Fear Was Not in Him: The Civil War Letters of General Francis C. Barlow, U.S.A / Edition 2

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Overview


Francis C. Barlow rose from lieutenant to general, suffered two serious wounds in combat, and played critical roles in such battles as Fair Oaks, Gettysburg (part of this battlefield is now named for him), and Spotsylvania. Barlow's war correspondence not only provide a rich description of his experiences in these actions but also offer insight into a civilian learning the realities of war as well as the burdens of command.Barlow was well connected with many eminent figures of his time, having spent part of his youth at Brook Farm, graduated in the Harvard College class of 1855, and had such friends as Dr. Samuel G. Howe, Ralph W. Emerson, Charles Russell Lowell, Jr., and John M. Forbes to watch over and promote his career. Winslow Homer spent considerable time with Barlow while making engravings for Harper's Weekly and later immortalized his friend in the painting, Prisoners From the Front. Barlow's letters not only offer information concerning such people but more importantly, help fill a gap in Civil War scholarship by providing a valuable window into Northern intellectual responses to the war.Jacket CopyHISTORYThrough explanatory passages and extensive notes that accompany Barlow's letters, Christian G. Samito sheds new light on the life of a major general. The letters, which span the entire war, trace the development of Northern intellectuals' perspective on the war and military life. The book illustrates how a young man, unskilled in military science, eventually became one of the North's strongest combat leaders, and a postwar politician.-Civil War Book Review Originally untrained in military science, Francis Channing Barlow ended the Civil War as one of the North's premier combat generals. He played decisive roles in historic campaigns throughout the War and his letters are classic accounts of courage combat, and the burdens of command as experienced by one of the Union's fiercest officers.Born in Brooklyn, New York, Barlow enlisted in April 1861 at the age of twenty six, commanded the 61st New York Infantry regiment by April 1862, and found himself a general in command of a division by 1863. He played a key role at Fair Oaks, Antietam, the Wilderness, Spotsylvania, and Petersburg, suffered two serious wounds in combat, and was left for dead at Gettysburg, where part of the battlefield is named after him. Barlow's war correspondence not only provides a rich description of his experiences in these actions but also offers insight into a civilian learning the realities of war.As a young intellectual, Barlow was also well connected with many eminent figures of his time. He spent part of his youth at Brook Farm, graduated first in his Harvard College class, and became a successful New York City lawyer by the time he enlisted. Among his friends he counted Ralph Waldo Emerson, Charles Russell Lowell, Jr., and Winslow Homer's family. Transformed by his experiences in the War, Barlow entered politics and served as New York's Secretary of State and Attorney General. Superbly edited by Christian G. Samito, Barlow's letters not only illuminate the life of a talented battlefield commander; they also fill a gap in Civil War scholarship by providing a valuable window into Northern intellectual responses to the War.Christian G. Samito is the editor of Commanding Boston's Irish Ninth: The Civil War Letters of Colonel Patrick R. Guiney, Ninth Massachusetts Volunteer Infantry and History of the Ninth Massachusetts Volunteer Infantry.Cover illustration:Cover design:Fordham University PressNew Yorkwww.fordhampress.com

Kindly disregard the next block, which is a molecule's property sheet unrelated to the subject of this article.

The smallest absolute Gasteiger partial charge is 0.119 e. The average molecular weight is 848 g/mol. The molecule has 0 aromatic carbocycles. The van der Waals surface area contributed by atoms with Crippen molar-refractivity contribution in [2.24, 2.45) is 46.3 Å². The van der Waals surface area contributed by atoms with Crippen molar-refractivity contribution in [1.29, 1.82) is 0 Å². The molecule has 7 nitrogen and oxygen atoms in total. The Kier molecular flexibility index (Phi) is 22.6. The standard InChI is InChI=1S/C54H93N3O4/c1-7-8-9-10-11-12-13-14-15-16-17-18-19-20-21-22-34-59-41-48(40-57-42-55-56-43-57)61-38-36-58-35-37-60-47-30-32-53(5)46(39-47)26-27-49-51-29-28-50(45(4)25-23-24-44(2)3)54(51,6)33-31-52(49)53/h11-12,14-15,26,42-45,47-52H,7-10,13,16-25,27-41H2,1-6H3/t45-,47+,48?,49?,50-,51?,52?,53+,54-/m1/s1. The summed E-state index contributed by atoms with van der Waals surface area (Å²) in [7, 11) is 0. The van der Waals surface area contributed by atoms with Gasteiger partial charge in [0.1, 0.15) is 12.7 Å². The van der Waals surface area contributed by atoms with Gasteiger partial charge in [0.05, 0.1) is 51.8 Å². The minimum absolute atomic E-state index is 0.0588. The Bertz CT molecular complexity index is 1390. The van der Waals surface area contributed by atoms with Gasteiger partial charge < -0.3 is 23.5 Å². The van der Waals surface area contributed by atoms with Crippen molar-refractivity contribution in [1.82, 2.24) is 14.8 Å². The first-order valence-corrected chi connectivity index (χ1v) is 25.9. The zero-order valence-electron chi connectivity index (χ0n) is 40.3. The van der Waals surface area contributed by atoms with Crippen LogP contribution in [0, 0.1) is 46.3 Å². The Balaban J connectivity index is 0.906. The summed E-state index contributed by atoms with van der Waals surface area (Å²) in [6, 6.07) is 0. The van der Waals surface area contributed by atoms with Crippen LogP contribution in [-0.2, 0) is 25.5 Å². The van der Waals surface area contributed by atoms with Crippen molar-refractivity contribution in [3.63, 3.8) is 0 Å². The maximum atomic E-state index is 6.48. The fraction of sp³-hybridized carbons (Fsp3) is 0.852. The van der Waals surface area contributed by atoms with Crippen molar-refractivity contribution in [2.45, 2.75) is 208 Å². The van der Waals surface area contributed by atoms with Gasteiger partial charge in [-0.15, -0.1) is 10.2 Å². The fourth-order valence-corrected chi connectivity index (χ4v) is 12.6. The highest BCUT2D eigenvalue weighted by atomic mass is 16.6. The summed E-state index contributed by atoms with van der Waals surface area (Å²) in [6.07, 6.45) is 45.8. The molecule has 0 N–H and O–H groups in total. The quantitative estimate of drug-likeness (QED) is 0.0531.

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Product Details

  • ISBN-13: 9780823223237
  • Publisher: Fordham University Press
  • Publication date: 4/1/2004
  • Series: North's Civil War Series
  • Edition description: 2
  • Edition number: 2
  • Pages: 312
  • Product dimensions: 6.10 (w) x 9.10 (h) x 1.00 (d)

Meet the Author

Christian G. Samito is editor of Commanding Boston's Irish Ninth: The Civil War Letters of Colonel Patrick R. Guiney, Ninth Massachusetts Volunteer Infantry and History of the Ninth Massachusetts Volunteer Infantry (Fordham).

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